The time is 8:45 a.m. on a Monday at the Southern State Community College Fayette campus on U.S. 62 in Washington C.H. The president of the campus, Dr. Kevin Boys, is out of state at a conference. It’s a nice day with heavy traffic on U.S. 62 due to a large sale happening at Walmart and a large farm auction on the Fayette County Fairgrounds.
On campus, there is an outside group using the college’s community room, along with job interviews happening inside the library. Suddenly, a 28-year-old male enters the college lobby area and heads down the hallway. A staff member at the door recognizes the man as the ex-husband of a 27-year-old Southern State student, who had previously provided a copy of a restraining and protective order, along with a photo of the ex-husband, that was filed last month in the Fayette County Court of Common Pleas.
Then what happens? How do school officials, faculty and staff respond to such a scenario, and subsequently, how do local emergency responders react?
Although the above scenario was only part of a tabletop, mock disaster exercise held Wednesday morning at the Southern State Fayette campus, this type of situation can become all too real in today’s society, said Gary Heaton, the security and emergency response coordinator for all of Southern State.
The mock scenario’s end result, as designed by Heaton, were some casualties and injured students.
Heaton, Dr. Boys and other Southern State faculty met with several local responders Wednesday morning to coordinate what the response would be in such a situation.
Throughout the exercise, the type of questions Heaton would ask were: What are the roles of campus security and campus employees as this happens? What is the response of the Washington Police Department, Fayette County Sheriff’s Office and other first responders? What type of notifications go out? Who informs those on campus what to do in that scenario? How many additional responders are needed for control of roads, nearby businesses, the fairgrounds, etc.? Who handles incoming calls from concerned citizens and members of the media?
“We want to get out ahead of the story before the story gets out in front of us in this scenario,” Heaton said. “News travels fast in Fayette County no matter where you’re at in the county. We want to get out ahead of that story and get out as many facts as we can at the time to stop all of the rumors.”
As a teaching method, Heaton also organized a staged press conference with Southern State faculty, first responders and members of the local media. A statement was read to the press, followed by questions for those at the podium.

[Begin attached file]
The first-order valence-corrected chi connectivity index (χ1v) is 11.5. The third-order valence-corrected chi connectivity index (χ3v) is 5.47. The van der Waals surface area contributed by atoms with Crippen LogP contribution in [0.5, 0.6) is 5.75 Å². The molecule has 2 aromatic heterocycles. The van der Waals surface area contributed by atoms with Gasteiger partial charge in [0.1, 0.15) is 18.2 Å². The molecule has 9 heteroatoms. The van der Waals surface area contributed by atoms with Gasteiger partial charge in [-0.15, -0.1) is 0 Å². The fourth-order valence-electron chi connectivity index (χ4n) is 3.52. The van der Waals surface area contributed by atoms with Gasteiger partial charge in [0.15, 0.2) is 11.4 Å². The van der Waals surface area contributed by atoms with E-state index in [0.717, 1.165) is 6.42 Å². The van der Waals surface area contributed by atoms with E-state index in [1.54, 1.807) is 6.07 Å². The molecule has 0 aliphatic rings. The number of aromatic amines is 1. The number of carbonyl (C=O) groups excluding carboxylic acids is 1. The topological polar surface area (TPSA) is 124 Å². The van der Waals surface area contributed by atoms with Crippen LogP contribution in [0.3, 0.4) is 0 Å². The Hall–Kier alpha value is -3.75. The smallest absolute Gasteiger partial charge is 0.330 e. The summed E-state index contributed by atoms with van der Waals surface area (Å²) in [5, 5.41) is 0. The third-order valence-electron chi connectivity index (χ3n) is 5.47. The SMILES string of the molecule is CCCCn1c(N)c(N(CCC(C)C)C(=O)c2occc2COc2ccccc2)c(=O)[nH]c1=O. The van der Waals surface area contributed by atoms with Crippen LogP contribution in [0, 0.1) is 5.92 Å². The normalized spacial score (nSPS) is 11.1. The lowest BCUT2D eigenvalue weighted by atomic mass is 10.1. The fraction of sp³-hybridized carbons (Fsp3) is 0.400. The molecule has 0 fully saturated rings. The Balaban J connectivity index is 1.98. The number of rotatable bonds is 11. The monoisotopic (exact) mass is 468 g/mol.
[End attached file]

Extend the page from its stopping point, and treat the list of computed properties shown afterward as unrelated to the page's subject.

All involved in Wednesday’s exercise agreed that it was great preparation for what could happen in a similar scenario.
“I felt like it was incredibly productive,” said Melissa Havens, Fayette County Emergency Management Agency and Local Emergency Planning Committee director. “I feel like Southern State has someone in place in Gary who is very impressive to me. He’s got a great background and experience to be in charge of the security and safety of this campus. He’s doing a fantastic job.”
Havens added that she loves the interaction between the school and emergency responders.
“Like with the staged press conference, to me that’s invaluable to see how that works and for the faculty to be a part of that and see how it works,” she said. “The faculty needs to understand that they’re not on their own through any of this. We’re here to help and they don’t have to take it all on themselves. It’s a group effort.”
Dr. Boys said these tabletop exercises have become common practices at all four Southern State campuses.
“It’s been a phenomenal opportunity for us to get together with our emergency responders and hear things from their perspective so that we can refine our planning,” Boys said. “And not just the planning, but actually going through a scenario and talking about different things that could possibly happen. You learn something from every instance, and sadly, these types of situations are way too frequent in reality. But these are the kind of people I want being our first responders because they’re obviously skilled and committed to safety first.”
Southern State has four campus locations: the Fayette campus, the central campus in Hillsboro, the Brown County campus in Mt. Orab and the north campus in Wilmington. The college serves Fayette, Highland, Clinton, Adams and Brown counties.